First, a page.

On the second play of Air Force’s third possession, Schmidt connected with Sanders for a 75-yard touchdown pass, extending the lead to 21-10. That swept aside Sanders’ previous season long TD reception of 64 against San Jose State. 

Sanders said in addition to help from his Air Force coaches, he says he credits improvement to work with Margin Hook, a former BYU-great who operates "Sky's The Limit," an elite athlete training service based in Dallas.

"This summer I sent him film and we talked to him about it,” he said. “I took everything he said to heart. He said you run well and catch the ball, but it’s the small things that separate you. I’ve worked on patterns, footwork, head movement and shoulder movement so I’m not giving away my routes.” 

As 3-star recruit out of Bishop Dunne in Dallas, Sanders had 10 offers, including Army and Navy along with Northwestern, Rice and Louisiana Tech. With that resume and senior year production turning heads, the NFL still floats in his mind despite putting his education first.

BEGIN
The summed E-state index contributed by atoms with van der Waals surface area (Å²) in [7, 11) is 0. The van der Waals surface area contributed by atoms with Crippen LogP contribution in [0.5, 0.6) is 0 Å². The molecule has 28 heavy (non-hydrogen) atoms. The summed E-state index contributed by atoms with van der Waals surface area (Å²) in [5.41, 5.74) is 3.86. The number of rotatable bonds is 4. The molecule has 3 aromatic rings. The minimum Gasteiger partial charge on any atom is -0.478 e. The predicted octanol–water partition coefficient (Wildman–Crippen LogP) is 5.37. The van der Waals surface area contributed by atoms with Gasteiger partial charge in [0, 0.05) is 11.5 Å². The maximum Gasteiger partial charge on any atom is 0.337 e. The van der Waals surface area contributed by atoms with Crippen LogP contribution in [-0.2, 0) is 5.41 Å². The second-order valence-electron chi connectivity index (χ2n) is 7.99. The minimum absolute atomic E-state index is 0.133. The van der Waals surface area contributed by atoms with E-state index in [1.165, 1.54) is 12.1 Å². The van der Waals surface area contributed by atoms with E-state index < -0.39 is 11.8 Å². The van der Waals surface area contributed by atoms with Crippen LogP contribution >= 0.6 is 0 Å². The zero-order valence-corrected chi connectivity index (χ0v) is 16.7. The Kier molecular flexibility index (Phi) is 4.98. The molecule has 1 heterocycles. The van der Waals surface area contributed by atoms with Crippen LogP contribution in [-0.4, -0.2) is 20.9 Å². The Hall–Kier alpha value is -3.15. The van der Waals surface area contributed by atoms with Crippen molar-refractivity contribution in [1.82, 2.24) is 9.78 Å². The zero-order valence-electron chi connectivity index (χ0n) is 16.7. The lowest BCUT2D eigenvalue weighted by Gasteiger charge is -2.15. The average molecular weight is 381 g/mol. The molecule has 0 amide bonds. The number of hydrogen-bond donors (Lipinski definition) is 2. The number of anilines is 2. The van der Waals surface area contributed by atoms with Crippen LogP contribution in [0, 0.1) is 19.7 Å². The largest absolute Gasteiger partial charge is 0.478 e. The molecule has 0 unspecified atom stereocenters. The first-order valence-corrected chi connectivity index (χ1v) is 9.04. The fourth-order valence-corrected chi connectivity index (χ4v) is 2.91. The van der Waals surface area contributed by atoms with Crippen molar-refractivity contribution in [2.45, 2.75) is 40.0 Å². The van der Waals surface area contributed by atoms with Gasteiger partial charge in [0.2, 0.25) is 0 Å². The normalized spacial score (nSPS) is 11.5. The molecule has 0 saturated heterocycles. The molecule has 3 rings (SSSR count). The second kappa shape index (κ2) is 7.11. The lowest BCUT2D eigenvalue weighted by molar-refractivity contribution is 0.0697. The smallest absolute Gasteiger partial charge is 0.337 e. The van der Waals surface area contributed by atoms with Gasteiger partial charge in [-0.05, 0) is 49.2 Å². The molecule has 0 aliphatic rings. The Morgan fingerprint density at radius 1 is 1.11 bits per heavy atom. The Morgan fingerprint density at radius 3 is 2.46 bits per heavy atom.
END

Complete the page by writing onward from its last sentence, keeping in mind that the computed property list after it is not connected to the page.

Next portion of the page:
“I’d like to pursue the NFL, but I still want to serve,” he said. “I don’t want to get out of my commitment. We’ll have our pro day and we’ll see how it goes. The NFL is something I’d like to attempt, but my end goal is to be a pilot in the Air Force.”

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I invite you to follow me on Twitter @shanny4055

Tom Shanahan, Author: Raye of Light http://tinyurl.com/knsqtqu

-- Book on Michigan State's leading role in the integration of college football. It explains Duffy Daugherty's untold pioneering role and debunks myths that steered recognition away from him to Bear Bryant.

http://shanahan.report/a/the-case-for-duffy-and-medal-of-freedom

 

Don’t believe the myths at Duffy Daugherty’s expense about Bear Bryant’s motivation to play the 1970 USC-Alabama game or myths about the Charlie Thornhill-for-Joe Namath trade. Bear Bryant knew nothing about black talent in the South while he dragged his feet on segregation.